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Nigeria is The Largest Economy in Africa – UAE

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The United Arab Emirates (UAE) on Wednesday, said Nigeria remained the largest economy in Africa.

This was contained in a statement signed by the Embassy of UAE in Abuja and made available to the News Agency of Nigeria (NAN).

It stated that the Embassy had commenced a series of trade and investment promotion activities aimed at bolstering the bilateral trade and investment volume between Nigeria and the UAE.

NAN reports that the trade promotion initiative, was coordinated in collaboration with the UAE International Investment Council (UAEIIC), the UAE Ministry of Economy and the Federal Ministry of Industry, Trade and Investment in Nigeria.

According to the embassy, the initiative focuses on attracting key industry stakeholders and investors across all sectors in Nigeria and the UAE in a bid to develop and explore future trade opportunities.

“Nigeria has been chosen among the 34 selected countries globally participating in the initiative because of its pivotal position as a top investment market in the West African region and its overall economic influence in Africa,” said the statement.

The UAE Minister of State, Ministry of Foreign Affairs and International Cooperation (MOFAIC), Sheikh Shakhboot Al Nahyan, expressed satisfaction with the level of trade, political and cultural partnership that existedbetween both countries.

“UAE is the ninth largest exporter to Nigeria globally, the UAE continues to see Nigeria as the largest economy in Africa and also an important, trusted partner.

“For decades, both countries have continued to nurture strong bilateral relations, particularly in the areas of trade and investment.

“To date, we remain Nigeria’s largest trade partner in the Middle East region, accounting for 35 per cent of Nigeria’s total trade with the region,” he said.

He added that over the past few years, there had been high-level political exchanges amid continuing mutual trust between both countries, which led to the signing of several key agreements aimed at solidifying overall bilateral relations.

“It is my desire that the existing relationship continues to grow as the global economy gradually recovers from the effects of the COVID-19 pandemic.

“Valued at 1.4 billion dollars in 2019, I willlike to see this increase and look forward to working toward this in a mutual beneficial manner, ” he said.

In his remarks, The UAE Minister of State for Foreign Trade, Dr Thani Al Zeyoudi, was confident that the UAE/Nigeria ties would continue to grow in areas of trade and investment.

“UAE and Nigeria relationship is witnessing a positive development dominated by cooperation, respect and mutual interests.

“The two countries are enjoying growth rates of bilateral trade, while the volume of non-oil trade exchange reached 1.45 billion dollars by the end of 2019.

“Our goal is to increase non-oil bilateral trade based on huge trade and investment potential and promising opportunities in the two countries’ markets and vital sectors,” he said.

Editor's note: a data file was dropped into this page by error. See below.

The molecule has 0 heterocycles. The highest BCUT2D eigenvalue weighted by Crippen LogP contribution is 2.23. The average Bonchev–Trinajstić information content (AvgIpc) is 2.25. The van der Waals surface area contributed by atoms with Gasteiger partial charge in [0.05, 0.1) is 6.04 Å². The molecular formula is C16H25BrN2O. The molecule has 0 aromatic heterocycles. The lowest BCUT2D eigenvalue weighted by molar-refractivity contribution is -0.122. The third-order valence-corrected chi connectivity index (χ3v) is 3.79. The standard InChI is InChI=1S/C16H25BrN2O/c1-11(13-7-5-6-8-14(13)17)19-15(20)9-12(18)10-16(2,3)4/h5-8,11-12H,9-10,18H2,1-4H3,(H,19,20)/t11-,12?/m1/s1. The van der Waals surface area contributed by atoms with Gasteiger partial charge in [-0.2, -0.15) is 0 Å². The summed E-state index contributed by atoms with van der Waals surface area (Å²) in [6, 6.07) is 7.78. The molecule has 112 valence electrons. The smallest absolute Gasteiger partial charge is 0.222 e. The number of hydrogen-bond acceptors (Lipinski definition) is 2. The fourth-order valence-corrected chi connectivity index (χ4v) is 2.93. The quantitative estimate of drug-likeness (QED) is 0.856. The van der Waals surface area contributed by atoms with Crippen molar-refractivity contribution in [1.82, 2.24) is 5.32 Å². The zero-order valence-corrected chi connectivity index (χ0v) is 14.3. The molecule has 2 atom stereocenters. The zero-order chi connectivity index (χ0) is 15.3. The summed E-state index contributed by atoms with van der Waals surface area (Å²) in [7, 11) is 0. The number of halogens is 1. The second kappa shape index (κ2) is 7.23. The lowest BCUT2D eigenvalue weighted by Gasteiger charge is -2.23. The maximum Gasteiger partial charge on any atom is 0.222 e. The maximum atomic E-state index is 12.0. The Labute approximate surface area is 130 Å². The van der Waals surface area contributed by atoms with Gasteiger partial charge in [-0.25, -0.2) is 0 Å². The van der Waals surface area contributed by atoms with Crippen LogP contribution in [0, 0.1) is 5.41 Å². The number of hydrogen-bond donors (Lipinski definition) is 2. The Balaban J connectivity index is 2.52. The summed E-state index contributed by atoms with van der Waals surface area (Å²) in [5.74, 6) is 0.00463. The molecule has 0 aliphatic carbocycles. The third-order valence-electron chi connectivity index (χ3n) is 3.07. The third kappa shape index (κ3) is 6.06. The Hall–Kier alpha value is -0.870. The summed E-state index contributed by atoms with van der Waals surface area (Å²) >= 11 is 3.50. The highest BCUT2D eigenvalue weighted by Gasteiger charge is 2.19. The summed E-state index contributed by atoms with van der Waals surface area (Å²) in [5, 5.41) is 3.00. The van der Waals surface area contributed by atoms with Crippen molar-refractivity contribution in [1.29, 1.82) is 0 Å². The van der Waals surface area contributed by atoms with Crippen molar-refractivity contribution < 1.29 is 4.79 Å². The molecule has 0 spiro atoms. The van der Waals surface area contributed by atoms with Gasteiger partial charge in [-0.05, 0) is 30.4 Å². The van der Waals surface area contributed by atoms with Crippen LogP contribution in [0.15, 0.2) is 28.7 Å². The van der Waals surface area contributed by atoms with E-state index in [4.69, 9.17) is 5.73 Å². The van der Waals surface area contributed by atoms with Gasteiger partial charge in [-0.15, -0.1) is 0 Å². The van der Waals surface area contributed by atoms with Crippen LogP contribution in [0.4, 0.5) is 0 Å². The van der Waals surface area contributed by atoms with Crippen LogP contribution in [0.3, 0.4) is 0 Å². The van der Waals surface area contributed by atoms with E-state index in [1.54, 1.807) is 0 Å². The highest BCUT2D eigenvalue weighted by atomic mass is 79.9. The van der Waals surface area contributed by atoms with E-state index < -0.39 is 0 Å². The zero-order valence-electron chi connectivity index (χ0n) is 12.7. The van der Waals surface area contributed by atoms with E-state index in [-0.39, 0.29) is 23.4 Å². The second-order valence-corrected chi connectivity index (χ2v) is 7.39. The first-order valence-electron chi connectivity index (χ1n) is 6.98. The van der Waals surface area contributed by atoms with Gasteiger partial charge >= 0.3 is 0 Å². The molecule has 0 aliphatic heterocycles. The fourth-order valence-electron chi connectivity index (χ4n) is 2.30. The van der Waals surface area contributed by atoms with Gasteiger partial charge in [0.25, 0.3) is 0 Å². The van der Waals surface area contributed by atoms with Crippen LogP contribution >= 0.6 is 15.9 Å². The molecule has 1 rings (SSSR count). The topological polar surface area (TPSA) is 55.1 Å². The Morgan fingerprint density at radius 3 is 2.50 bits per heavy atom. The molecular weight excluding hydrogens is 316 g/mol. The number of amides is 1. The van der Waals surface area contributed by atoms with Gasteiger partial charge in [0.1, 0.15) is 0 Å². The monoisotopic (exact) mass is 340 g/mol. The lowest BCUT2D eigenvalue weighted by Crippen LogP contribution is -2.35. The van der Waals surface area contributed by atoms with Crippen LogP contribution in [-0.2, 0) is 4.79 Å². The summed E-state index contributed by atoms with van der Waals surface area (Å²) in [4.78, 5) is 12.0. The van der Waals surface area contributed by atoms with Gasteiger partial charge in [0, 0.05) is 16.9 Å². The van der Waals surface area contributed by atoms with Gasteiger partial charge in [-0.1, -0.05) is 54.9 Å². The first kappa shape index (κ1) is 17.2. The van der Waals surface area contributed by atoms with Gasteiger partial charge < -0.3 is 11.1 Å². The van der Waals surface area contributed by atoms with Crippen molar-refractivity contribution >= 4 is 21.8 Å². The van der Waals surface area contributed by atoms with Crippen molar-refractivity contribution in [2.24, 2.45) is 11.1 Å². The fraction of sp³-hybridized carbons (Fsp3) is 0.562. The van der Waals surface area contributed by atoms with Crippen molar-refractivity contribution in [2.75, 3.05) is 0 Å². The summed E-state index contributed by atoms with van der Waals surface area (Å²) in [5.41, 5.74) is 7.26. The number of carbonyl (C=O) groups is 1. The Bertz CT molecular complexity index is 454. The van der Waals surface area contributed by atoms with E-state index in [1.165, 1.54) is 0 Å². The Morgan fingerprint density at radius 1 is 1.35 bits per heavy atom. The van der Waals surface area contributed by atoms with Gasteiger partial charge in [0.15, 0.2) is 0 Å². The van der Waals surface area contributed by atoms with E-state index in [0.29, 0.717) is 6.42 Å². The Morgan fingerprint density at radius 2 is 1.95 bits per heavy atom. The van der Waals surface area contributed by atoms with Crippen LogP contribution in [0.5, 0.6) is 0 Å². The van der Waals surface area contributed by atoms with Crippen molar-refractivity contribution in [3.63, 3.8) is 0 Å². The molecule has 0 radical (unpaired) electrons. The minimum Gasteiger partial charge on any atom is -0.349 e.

He also added that the Embassy actively partnered with several Nigerian government ministries, parastatals and the private sector in the UAE and Nigeria in the execution of media campaign of the trade and Investment promotion.

The Nigerian Minister of Industry, Trade and Investment, Otunba Niyi Adebayo, reaffirmed Nigeria’s readiness to make UAE a top destination for exports because of its strategic position in the middle east region.

He said: “Moving forward, we hope to further strengthen our economic ties for economic development with common interest for both countries.

“We reaffirm Nigeria’s readiness to make UAE our preferred leading export markets because of her positioning as a strategic global and regional trade and investment hub.”

The Nigerian Minister of Mines and Steel Development, Arch Olamilekan Adegbite, said, “Trade between Nigeria and UAE had been on for a long time, albeit informally.

“I look forward to this collaboration to enhance what has been and to open up new vistas.”

The UAE Ambassador to Nigeria, Dr Fahad Altaffaq, underscored the need for both countries to jointly expand the spectrum of trade activities in the wake of the COVID-19 pandemic.

“While approaching the 40th anniversary of UAE-Nigeria relations, which began in 1982, we plan to continue providing platforms where UAE and Nigerian businesses can connect to identify ventures and opportunities particularly in emerging sectors.

“This includes, Artificial Intelligence (AI) FinTech and Space Exploration. The UAE is a top global investment hub and I encourage Nigerian investors to take advantage of the wide trade and investment opportunities,” he said.

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World Bank Lauds Kogi’s 2020 Financial Statement

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The World Bank has heaped praise on the Government of Kogi State concerning the state’s audited financial statement for 2020. The financial institution was said to have described the financial report as a standard to look up to concerning transparency and accountability in the public sector.

In a statement which was dated November 21, 2021 it was said that the bank made the commendation in a letter which was sent to the Accountant General of the state.

As said in the statement, the letter which was taken by the Kogi State Accountant General on November 2025 was signed by Deborah Hannah Isser, the Task Team Leader of the States Fiscal Transparency, Accountability and Sustainability Programme (SFTAS), Nigeria Country Office, Western and Central African Region.

SFTAS is a $750 million programme which has been set up to reward states for meeting any or every one of the indicators which demonstrate improvements in fiscal transparency, sustainability and accountability.